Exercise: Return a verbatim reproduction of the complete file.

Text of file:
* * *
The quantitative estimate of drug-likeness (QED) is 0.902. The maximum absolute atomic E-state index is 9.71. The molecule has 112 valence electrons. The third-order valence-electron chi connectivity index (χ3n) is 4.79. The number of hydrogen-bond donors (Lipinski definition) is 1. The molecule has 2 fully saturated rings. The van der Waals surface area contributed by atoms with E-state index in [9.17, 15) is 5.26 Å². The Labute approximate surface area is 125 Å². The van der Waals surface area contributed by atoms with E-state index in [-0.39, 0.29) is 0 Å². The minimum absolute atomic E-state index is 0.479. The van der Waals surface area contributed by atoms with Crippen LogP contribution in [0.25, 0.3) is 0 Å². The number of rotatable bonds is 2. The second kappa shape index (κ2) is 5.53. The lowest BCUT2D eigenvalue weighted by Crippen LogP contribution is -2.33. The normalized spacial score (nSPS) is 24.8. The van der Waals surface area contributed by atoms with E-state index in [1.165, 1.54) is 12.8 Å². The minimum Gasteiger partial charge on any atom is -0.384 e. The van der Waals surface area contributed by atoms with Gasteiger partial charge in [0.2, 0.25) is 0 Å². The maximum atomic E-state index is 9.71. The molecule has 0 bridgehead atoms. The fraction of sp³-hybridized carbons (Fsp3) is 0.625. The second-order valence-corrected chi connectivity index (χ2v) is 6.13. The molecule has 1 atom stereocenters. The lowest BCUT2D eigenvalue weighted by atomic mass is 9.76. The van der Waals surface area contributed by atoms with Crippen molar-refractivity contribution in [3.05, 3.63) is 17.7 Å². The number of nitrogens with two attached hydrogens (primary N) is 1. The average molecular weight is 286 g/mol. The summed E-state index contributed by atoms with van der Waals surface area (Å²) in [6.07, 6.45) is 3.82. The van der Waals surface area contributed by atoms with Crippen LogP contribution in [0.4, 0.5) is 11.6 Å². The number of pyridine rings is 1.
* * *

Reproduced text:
The quantitative estimate of drug-likeness (QED) is 0.902. The maximum absolute atomic E-state index is 9.71. The molecule has 112 valence electrons. The third-order valence-electron chi connectivity index (χ3n) is 4.79. The number of hydrogen-bond donors (Lipinski definition) is 1. The molecule has 2 fully saturated rings. The van der Waals surface area contributed by atoms with E-state index in [9.17, 15) is 5.26 Å². The Labute approximate surface area is 125 Å². The van der Waals surface area contributed by atoms with E-state index in [-0.39, 0.29) is 0 Å². The minimum absolute atomic E-state index is 0.479. The van der Waals surface area contributed by atoms with Crippen LogP contribution in [0.25, 0.3) is 0 Å². The number of rotatable bonds is 2. The second kappa shape index (κ2) is 5.53. The lowest BCUT2D eigenvalue weighted by Crippen LogP contribution is -2.33. The normalized spacial score (nSPS) is 24.8. The van der Waals surface area contributed by atoms with E-state index in [1.165, 1.54) is 12.8 Å². The minimum Gasteiger partial charge on any atom is -0.384 e. The van der Waals surface area contributed by atoms with Gasteiger partial charge in [0.2, 0.25) is 0 Å². The maximum atomic E-state index is 9.71. The molecule has 0 bridgehead atoms. The fraction of sp³-hybridized carbons (Fsp3) is 0.625. The second-order valence-corrected chi connectivity index (χ2v) is 6.13. The molecule has 1 atom stereocenters. The lowest BCUT2D eigenvalue weighted by atomic mass is 9.76. The van der Waals surface area contributed by atoms with Crippen molar-refractivity contribution in [3.05, 3.63) is 17.7 Å². The number of nitrogens with two attached hydrogens (primary N) is 1. The average molecular weight is 286 g/mol. The summed E-state index contributed by atoms with van der Waals surface area (Å²) in [6.07, 6.45) is 3.82. The van der Waals surface area contributed by atoms with Crippen LogP contribution in [0.4, 0.5) is 11.6 Å². The number of pyridine rings is 1.